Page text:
https://doi.org/10.1161/CIRCULATIONAHA.1...
,66. Delahaye F. Is early surgery beneficial in infective endocarditis? A systematic review. Arch Cardiovasc Dis. 2011;104(1):35-44. PMID: 21276576; doi: 10.1016/j.acvd.2010.11.003.
https://doi.org/10.1016/j.acvd.2010.11.0...

Therefore, although the surgical indication for infective endocarditis has classic criteria that have been described in specific guidelines,11. Baddour LM, Wilson WR, Bayer AS, et al. Infective endocarditis in adults: diagnosis, antimicrobial therapy, and management of complications: a scientific statement for healthcare professionals from the American Heart Association. Circulation. 2015;132(15):1-52. PMID: 26373316; doi: 10.1161/CIR.0000000000000296.
https://doi.org/10.1161/CIR.000000000000...
there is controversy regarding the best moment to make the indication, when applicable. The patient’s clinical situation, the technical aspects of the operation and presence of extracardiac complications influence the therapeutic decision. Advanced age, important comorbidities and multiorgan dysfunction may be contraindications for surgical treatment.55. Prendergarst BD, Tornos P. Surgery for infective endocarditis: who and when? Circulation. 2010;121(9):1141-52. PMID: 20212293; doi: 10.1161/CIRCULATIONAHA.108.773598.
https://doi.org/10.1161/CIRCULATIONAHA.1...

It is important to consider whether the infectious process reaches native valves or prostheses, since previously reported results have suggested that the evolution is worse in prosthetic valve endocarditis.77. Wang A, Pappas P, Anstrom KJ, et al. The use and effect of surgical therapy for prosthetic valve infective endocarditis: a propensity analysis of a multicenter, international cohort. Am Heart J. 2005;150(5):1086-91. PMID: 16291003; doi: 10.1016/j.ahj.2005.01.023.
https://doi.org/10.1016/j.ahj.2005.01.02...
,88. David TE, Gavra G, Feindel CM, et al. Surgical treatment of active infective endocarditis: a continued challenge. J Thorac Cardiovasc Surg. 2007;133(1):144-9. PMID: 17198801; doi: 10.1016/j.jtcvs.2006.08.060.
https://doi.org/10.1016/j.jtcvs.2006.08....
Infective endocarditis of prosthetic valves presents a more complicated diagnosis, with less sensitivity to the Duke criteria.99. Pérez-Vázquez A, Fariñas MC, García-Palomo JD, et al. Evaluation of the Duke criteria in 93 episodes of prosthetic valve endocarditis: could sensitivity be improved? Arch Intern Med. 2000;160(8):1185-91. PMID: 10789613. In addition, prosthetic valve infective endocarditis may be accompanied by perivalvular or myocardial abscess and valve dysfunction, thus presenting higher mortality than native valve infective endocarditis.1010. Wang A, Athan E, Pappas PA, et al. Contemporary clinical profile and outcome of prosthetic valve endocarditis. JAMA. 2007;297(12):1354-61. PMID: 17392239; doi: 10.1001/jama.297.12.1354.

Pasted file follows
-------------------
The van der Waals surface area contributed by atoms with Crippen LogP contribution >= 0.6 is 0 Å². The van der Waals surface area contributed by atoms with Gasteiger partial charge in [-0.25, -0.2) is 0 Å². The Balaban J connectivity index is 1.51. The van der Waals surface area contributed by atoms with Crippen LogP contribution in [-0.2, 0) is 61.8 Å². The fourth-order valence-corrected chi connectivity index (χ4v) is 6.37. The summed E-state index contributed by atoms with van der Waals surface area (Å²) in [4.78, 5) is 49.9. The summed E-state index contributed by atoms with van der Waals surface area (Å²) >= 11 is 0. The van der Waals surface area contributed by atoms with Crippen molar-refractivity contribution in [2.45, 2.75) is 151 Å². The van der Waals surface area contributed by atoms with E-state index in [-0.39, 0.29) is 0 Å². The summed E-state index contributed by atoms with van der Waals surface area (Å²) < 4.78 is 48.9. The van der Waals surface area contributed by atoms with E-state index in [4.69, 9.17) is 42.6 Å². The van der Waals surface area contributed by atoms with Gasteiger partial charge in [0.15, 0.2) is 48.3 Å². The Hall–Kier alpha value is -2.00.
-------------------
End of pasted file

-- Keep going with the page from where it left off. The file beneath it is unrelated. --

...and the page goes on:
https://doi.org/10.1001/jama.297.12.1354...
,1111. Habib G, Tribouilloy C, Thuny F, et al. Prosthetic valve endocarditis: who needs surgery? A multicenter study of 104 cases. Heart. 2005;91(7):954-9. PMID: 15958370; doi: 10.1136/hrt.2004.046177.
https://doi.org/10.1136/hrt.2004.046177....
However, there is a shortage of studies assessing operative outcomes from prosthetic valve endocarditis,1212. Lalani T, Chu VH, Park LP, et al. In-hospital and 1-year mortality in patients undergoing early surgery for prosthetic valve endocarditis. JAMA Intern Med. 2013;173(16):1495-504. PMID: 23857547; doi: 10.1001/jamainternmed.2013.8203.
https://doi.org/10.1001/jamainternmed.20...
,1313. Pomerantzeff PMA, Pêgo-Fernandes PM, Kioka K, et al. Tratamento cirúrgico da endocardite em prótese valvular cardíaca [Surgical treatment of endocarditis in prosthetic valves]. Rev Bras Cir Cardiovasc. 1989;4(1):43-50. doi: 10.1590/S0102-76381989000100005.
https://doi.org/10.1590/S0102-7638198900...
and controversy remains regarding whether operative or conservative treatment should be indicated.

The objective of this study was to describe the experience of a cardiological center in managing early prosthetic valve endocarditis, regardless of the treatment instituted.

METHODS

A retrospective single-center study was conducted through data-gathering from electronic medical records covering the period from January 2009 to December 2015. During this period, 1,557 consecutive valve operations were performed on adult patients, among whom 32 (2%) evolved with prosthetic valve endocarditis within 12 months after the index surgery. These patients constituted the population of our study. Patients who underwent surgery for correction or palliation of congenital heart diseases and native valve endocarditis were excluded.